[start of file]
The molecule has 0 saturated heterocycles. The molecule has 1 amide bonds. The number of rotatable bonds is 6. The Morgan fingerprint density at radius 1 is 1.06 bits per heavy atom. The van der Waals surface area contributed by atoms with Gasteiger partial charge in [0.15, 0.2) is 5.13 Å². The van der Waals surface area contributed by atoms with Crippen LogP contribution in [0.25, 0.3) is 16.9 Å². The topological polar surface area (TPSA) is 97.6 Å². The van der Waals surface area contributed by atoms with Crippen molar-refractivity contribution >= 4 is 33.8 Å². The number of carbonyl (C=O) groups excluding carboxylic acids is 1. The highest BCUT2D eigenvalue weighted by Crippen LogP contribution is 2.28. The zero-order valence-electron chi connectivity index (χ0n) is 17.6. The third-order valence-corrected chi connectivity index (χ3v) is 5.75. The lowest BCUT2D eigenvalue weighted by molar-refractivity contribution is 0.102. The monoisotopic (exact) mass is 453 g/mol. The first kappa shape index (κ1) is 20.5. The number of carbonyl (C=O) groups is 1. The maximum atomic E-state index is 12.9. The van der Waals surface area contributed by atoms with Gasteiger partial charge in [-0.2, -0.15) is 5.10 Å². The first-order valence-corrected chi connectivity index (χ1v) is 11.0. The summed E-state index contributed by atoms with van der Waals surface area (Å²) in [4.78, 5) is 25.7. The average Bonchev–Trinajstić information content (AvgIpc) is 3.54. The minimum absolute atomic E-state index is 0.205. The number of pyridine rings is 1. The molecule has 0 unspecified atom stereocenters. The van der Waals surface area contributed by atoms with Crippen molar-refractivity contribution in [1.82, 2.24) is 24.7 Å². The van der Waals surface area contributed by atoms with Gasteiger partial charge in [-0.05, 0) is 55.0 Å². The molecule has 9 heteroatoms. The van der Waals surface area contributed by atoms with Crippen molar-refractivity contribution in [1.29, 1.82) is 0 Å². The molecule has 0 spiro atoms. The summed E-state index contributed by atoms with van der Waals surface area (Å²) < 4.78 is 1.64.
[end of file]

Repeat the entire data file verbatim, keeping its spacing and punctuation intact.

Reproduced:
The molecule has 0 saturated heterocycles. The molecule has 1 amide bonds. The number of rotatable bonds is 6. The Morgan fingerprint density at radius 1 is 1.06 bits per heavy atom. The van der Waals surface area contributed by atoms with Gasteiger partial charge in [0.15, 0.2) is 5.13 Å². The van der Waals surface area contributed by atoms with Crippen LogP contribution in [0.25, 0.3) is 16.9 Å². The topological polar surface area (TPSA) is 97.6 Å². The van der Waals surface area contributed by atoms with Crippen molar-refractivity contribution >= 4 is 33.8 Å². The number of carbonyl (C=O) groups excluding carboxylic acids is 1. The highest BCUT2D eigenvalue weighted by Crippen LogP contribution is 2.28. The zero-order valence-electron chi connectivity index (χ0n) is 17.6. The third-order valence-corrected chi connectivity index (χ3v) is 5.75. The lowest BCUT2D eigenvalue weighted by molar-refractivity contribution is 0.102. The monoisotopic (exact) mass is 453 g/mol. The first kappa shape index (κ1) is 20.5. The number of carbonyl (C=O) groups is 1. The maximum atomic E-state index is 12.9. The van der Waals surface area contributed by atoms with Gasteiger partial charge in [-0.2, -0.15) is 5.10 Å². The first-order valence-corrected chi connectivity index (χ1v) is 11.0. The summed E-state index contributed by atoms with van der Waals surface area (Å²) in [4.78, 5) is 25.7. The average Bonchev–Trinajstić information content (AvgIpc) is 3.54. The minimum absolute atomic E-state index is 0.205. The number of pyridine rings is 1. The molecule has 0 unspecified atom stereocenters. The van der Waals surface area contributed by atoms with Crippen molar-refractivity contribution in [1.82, 2.24) is 24.7 Å². The van der Waals surface area contributed by atoms with Gasteiger partial charge in [-0.05, 0) is 55.0 Å². The molecule has 9 heteroatoms. The van der Waals surface area contributed by atoms with Crippen molar-refractivity contribution in [1.29, 1.82) is 0 Å². The molecule has 0 spiro atoms. The summed E-state index contributed by atoms with van der Waals surface area (Å²) < 4.78 is 1.64.